Intermittent Fasting and Spinal Cord Injury

intermittent fastingI must admit, 4 years ago when I first started reading about intermittent fasting I responded like most people usually do, I doubted it because it went against everything I had ever learned about proper nutrition and healthy eating. After months of reading research articles I decided to give intermittent fasting a try, the typical dogma of eating 6 small meals a day and never skipping breakfast was blown to smithereens

To this day I have continued the intermittent fasting lifestyle, I dropped from 200lbs to a lean 170lbs, from a 14-16% body fat percentage to a consistent 9-10%, I saw energy levels increase, my attention levels and my ability to retain newly learned information increased as well.

Martin Berkhan, in my opinion is the guru who designed the lean gains intermittent fasting program (the one I follow) if you have not already, please check out his site for specifics on his intermittent fasting program.

Intermittent fasting has been researched and proven to have health benefits including

-Decreasing risk for cardiovascular disease

-Decrease cancer risk

-Lower risk of diabetes and increased insulin sensitivity

-Improved cognitive function

-Weight loss and

-Increased energy to name a few.

Now, I am not going to use this as a springboard to advise anyone to try this diet lifestyle as I did. If you are interested in trying intermittent fasting I would strongly urge you to discuss this with your doctor. I am simply putting this information out there to educate those who may be interested in intermittent fasting and how it works, especially those living with disabilities.

So, I decided to research the effects of intermittent fasting on the disabled population (specifically those living with spinal cord injury) I found several studies that discuss the benefits for those living with spinal cord injury.

For the most part everything I found discussed the amazing benefits and improved healing properties that this diet had. The majority of studies included the use of rats with thoracic level spinal cord injuries. These rats were put into different groups and ultimately the studies showed that healing was increased in those rats that were put on every other day fasting as well as the longevity of their lives were increased over their counterparts.

Intermittent Fasting and spinal cord injuryOne doctor reported “Fasting helps because it dampens the body’s immune system, causing fewer overzealous immune cells to reach the site of spinal injury. These cells sometimes block off the site of injury to such an extent that they prevent nerve regeneration.”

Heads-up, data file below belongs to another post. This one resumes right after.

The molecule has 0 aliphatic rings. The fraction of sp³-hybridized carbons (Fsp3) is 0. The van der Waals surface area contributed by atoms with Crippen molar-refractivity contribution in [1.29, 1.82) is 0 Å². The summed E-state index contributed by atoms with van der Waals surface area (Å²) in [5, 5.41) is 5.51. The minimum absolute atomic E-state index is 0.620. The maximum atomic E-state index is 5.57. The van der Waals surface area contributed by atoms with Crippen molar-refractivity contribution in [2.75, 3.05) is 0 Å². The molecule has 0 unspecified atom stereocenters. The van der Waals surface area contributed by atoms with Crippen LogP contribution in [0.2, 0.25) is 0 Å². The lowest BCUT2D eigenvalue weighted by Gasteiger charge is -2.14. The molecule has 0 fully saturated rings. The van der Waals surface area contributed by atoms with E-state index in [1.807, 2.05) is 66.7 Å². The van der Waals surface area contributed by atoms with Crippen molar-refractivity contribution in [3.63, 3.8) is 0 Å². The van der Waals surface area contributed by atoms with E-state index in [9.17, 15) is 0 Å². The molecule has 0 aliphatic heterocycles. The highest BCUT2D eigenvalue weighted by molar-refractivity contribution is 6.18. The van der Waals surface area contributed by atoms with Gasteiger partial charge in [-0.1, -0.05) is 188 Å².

But he also stated “patients with spinal cord injury have undergone a major trauma to their body, which can result in profound metabolic changes that potentially leave them at risk of malnutrition, which fasting may exacerbate.”

-see full articles here:


“Dr. Wolfram Tetzlaff, the Associate Director of the International Collaboration on Repair Discoveries (ICORD) and professor in the Departments of Zoology and Surgery at the University of British Columbia, investigated the efficacy of every-other-day fasting (EODF) to improve functional recovery following SCI and found exciting results.

EODF, as it sounds, is the restriction of food for 24 hours every 48 hours (0 to 24 hours without food, 24 to 48 with, 48 to 72 without…).  Though it may sound torturous and unhealthy, EODF and other forms of dietary restriction have been shown to increase lifespan and promote recovery following stroke, as well as other neurologic and non-neurologic diseases.

In two studies (Plunet et al., 2008 and Jeong et al., 2011), Dr. Tetzlaff’s group found that EODF for 7 to 10 weeks following rat cervical and thoracic spinal cord injuries increased neuroprotection, improved functional recovery, and promoted plasticity when compared to control groups either on an ad libitum diet or on basic calorie restriction (comparable to that of EODF) following injury”

Read on here:

Plunet et al.,2008

Jeong et al., 2011

Ultimately, while it is still controversial, intermittent fasting does have scientific research to support its use for those living with disabilities as well as those without.

Knowing that secondary complications tend to increase following a disability it may be worth having a discussion with your Doctor to go over the pros and cons of giving intermittent fasting a try.

About the Author 

Devon palermoDevon Palermo LPTA,CPT
Licensed Physical Therapist Assistant
NESTA-Certified Personal Trainer
ISSA-Certified Exercise Therapist/Specialist in Adaptive Fitness
NESTA-Certified Biomechanics Specialist
BFI-Certified Boxing Fitness Instructor



“Never Give Up”-Winston Churchill
“Those who do not find time for exercise will have to find time for illness”- Earl of Derby

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